SMEs can improve efficiency through interconnected devices
Learn about the services or industrial processes where it can be applied to improve efficiency.
“The impact of the Internet of Things on small and medium-sized enterprises (SMEs) is going to be very big since it can be applied to several areas such as production processes, communications, logistics and security. Also because implementation costs are relatively low,” affirms Daniel Sanhueza, brand consultant at Fixer, a Chilean Marketing and Digital Communications firm.
In 2015, there were around 10 billion devices connected to the Internet and by 2020 there will be at least 34 billion, of which 24 billion are expected to fall within the ecosystem of the Internet of Things.
It is essential for SMEs to harness the advantages that this technology has to offer to become more efficient businesses, especially with respect to production processes. It is also a way to differentiate from competitors.
The variety of articles, products and services that the Internet of Things covers is still unimaginable. From a special sensor managing crop irrigation based on the humidity detected in the soil, to an intelligent backpack used to carry different devices with discs to store multimedia material, to multifunctional robots and houses managed through smartphones.
Practically any object can be part of the Internet of Things technology insofar it incorporates a bit of intelligence though a mini computer and has wireless Internet connection. We should distinguish two types of uses: on the one hand, everything related to providing practical solutions to businesses so they can optimize certain processes; and on the other hand, everything relating to items used by individuals in their daily lives.
A recent article in The Pulse of IT reviews the different areas where SMEs can benefit from the Internet of Things:
- Retail: Useful for guarding against theft and also to help businesses with marketing, communications and transactions, among others. For example, by sending personalized offers to cell phones or anticipating products that should be restocked through sensors alerting on the lack of certain food or supplies. Also, to make mobile phone payments or using sensors for increased security at locales.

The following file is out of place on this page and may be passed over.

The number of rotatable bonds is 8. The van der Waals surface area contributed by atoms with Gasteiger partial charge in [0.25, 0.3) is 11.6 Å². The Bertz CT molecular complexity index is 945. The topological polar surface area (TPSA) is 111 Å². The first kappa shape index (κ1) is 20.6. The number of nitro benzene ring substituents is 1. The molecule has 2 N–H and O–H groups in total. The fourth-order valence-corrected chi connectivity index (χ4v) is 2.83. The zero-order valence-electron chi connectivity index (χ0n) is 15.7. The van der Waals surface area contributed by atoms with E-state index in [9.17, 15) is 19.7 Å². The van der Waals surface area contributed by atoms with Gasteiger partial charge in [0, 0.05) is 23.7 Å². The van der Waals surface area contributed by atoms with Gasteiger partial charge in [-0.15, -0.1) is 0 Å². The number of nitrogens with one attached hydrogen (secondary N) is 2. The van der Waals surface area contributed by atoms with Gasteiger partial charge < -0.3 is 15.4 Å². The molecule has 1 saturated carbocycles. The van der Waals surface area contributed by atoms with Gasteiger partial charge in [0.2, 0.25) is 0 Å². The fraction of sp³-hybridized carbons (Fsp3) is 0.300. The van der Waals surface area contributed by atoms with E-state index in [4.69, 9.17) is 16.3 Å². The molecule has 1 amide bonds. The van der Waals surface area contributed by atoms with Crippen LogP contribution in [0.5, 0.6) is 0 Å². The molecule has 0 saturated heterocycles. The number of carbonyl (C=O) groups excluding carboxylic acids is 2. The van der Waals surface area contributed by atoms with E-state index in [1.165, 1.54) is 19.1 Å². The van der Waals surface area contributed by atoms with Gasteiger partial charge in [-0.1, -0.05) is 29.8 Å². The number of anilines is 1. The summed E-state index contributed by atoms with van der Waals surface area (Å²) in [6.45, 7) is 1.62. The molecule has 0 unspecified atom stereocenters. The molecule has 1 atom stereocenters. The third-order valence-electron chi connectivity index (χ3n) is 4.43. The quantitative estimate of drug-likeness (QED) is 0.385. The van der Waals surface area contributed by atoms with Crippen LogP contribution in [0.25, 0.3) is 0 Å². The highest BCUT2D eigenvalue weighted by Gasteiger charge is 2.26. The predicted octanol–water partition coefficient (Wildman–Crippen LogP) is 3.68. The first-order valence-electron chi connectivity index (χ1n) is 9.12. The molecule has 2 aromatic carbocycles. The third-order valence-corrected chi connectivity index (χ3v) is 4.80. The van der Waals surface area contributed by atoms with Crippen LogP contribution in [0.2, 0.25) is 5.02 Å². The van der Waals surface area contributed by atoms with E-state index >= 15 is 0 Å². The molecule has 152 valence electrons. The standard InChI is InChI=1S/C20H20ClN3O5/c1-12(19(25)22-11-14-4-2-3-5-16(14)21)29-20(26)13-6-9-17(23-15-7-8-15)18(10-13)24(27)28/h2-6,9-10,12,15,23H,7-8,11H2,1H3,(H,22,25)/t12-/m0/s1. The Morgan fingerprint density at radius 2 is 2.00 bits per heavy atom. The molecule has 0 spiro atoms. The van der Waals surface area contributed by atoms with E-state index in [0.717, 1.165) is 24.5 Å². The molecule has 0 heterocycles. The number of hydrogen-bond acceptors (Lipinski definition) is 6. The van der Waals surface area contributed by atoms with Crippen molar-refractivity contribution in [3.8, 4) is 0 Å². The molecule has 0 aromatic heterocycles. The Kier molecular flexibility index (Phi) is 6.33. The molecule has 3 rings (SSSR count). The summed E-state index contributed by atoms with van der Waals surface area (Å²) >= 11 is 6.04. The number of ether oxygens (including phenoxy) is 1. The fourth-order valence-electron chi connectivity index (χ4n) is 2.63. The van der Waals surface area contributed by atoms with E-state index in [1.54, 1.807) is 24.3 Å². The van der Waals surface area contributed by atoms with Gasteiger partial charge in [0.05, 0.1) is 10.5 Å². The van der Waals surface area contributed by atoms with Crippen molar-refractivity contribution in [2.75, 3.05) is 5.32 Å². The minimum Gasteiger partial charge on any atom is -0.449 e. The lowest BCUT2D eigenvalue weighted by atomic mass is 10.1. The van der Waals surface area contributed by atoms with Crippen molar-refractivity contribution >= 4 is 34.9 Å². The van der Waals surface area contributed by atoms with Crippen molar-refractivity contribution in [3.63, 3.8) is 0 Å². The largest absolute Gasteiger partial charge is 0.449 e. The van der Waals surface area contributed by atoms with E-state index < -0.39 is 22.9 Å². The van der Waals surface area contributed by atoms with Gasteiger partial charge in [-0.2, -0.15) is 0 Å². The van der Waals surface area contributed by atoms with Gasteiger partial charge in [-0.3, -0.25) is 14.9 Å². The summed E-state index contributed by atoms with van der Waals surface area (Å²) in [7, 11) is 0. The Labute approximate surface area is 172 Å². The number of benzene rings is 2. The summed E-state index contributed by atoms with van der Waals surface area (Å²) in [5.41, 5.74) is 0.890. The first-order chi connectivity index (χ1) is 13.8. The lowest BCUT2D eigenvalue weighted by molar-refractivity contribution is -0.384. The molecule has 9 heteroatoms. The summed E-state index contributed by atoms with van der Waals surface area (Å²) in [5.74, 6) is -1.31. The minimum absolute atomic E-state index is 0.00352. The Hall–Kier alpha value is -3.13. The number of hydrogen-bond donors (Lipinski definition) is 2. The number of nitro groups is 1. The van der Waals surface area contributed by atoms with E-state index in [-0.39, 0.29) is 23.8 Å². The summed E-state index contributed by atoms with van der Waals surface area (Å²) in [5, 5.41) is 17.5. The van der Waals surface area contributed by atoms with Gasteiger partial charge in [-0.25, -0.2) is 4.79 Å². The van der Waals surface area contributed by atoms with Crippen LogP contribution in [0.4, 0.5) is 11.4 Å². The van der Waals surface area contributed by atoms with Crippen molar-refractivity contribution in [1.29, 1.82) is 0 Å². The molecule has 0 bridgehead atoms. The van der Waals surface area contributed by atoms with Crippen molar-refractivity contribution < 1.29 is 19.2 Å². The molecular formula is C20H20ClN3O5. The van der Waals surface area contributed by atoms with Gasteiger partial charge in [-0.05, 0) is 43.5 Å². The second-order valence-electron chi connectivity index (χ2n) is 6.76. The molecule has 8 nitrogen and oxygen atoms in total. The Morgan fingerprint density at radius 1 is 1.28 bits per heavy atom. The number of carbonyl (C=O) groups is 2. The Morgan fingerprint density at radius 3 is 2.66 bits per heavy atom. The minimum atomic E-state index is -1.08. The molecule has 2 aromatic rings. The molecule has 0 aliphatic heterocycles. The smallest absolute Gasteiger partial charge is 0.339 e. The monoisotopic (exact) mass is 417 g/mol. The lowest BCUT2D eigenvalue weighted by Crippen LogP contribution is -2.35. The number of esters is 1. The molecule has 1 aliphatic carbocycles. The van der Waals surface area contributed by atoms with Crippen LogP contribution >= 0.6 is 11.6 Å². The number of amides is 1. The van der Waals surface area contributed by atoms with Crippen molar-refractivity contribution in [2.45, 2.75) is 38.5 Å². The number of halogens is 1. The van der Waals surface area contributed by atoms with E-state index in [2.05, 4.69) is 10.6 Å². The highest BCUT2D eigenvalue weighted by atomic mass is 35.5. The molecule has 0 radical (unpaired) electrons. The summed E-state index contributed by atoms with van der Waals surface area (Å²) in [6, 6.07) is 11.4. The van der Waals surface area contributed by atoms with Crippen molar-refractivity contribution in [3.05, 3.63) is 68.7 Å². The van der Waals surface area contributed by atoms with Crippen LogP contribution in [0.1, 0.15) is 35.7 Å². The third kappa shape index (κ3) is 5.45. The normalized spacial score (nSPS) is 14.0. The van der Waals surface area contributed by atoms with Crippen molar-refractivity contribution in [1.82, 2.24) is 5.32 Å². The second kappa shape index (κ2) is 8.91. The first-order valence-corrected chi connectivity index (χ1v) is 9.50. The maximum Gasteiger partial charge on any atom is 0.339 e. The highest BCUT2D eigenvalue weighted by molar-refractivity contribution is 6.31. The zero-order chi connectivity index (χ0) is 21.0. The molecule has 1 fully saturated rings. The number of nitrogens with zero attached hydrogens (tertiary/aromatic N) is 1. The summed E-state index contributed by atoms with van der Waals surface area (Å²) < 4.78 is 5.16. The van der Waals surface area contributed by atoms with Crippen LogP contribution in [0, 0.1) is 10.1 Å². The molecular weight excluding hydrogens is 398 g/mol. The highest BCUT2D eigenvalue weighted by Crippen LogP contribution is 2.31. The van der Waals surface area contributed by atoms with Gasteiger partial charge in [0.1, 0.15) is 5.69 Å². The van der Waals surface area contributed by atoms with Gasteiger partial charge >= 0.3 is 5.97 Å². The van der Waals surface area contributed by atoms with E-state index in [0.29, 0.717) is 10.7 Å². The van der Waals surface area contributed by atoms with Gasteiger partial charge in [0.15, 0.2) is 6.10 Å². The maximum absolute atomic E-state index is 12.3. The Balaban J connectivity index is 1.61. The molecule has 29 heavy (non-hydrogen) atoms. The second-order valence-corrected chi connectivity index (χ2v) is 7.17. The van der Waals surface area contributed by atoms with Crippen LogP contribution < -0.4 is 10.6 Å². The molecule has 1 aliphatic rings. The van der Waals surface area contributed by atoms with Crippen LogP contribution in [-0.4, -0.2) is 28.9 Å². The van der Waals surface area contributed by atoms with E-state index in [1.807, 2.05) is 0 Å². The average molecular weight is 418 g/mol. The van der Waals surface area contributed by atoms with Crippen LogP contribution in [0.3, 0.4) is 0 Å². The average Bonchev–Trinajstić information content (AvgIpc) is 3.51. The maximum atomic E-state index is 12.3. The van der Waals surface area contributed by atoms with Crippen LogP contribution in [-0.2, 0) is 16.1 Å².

- Industry: Data connectivity can provide factories real-time equipment performance monitoring, assess the availability of materials, evaluate energy use and increase efficiency of supply and demand chains. This way, manufacturers can collect data and adopt - or change - production strategies at an increasing rate.
- Health: Some healthcare companies such as dental clinics are taking advantage of it to lower costs, facilitate the work performed by medical staff and to raise the quality of care for patients. This helps companies make better decisions about resource allocation, and improve patient experience, through data management. For instance, there are apps and software that provide real time data on use of medicine, physical activity and sleep study measures.
Internet of Things advances and represents cultural and technological challenges for SMEs. Specialists are talking about a “third industrial revolution,” or at least of a transition to “a new era of integration.” The key, as in all processes of change, is the ability to anticipate and reap the benefits.
A study prepared by the consulting firm Gartner indicates that startups are the ones that will boost the acceptance, use and growth of the Internet of Things through the creation of several niche apps and by leading in identifying several innovative solutions.
Sanhueza suggests using tools for the benefit of clients and the company; and to not confuse the tool with the strategy. “One has to identify the problem and then seek the way to solve it and assess whether the Internet of Things is applicable,” he adds.
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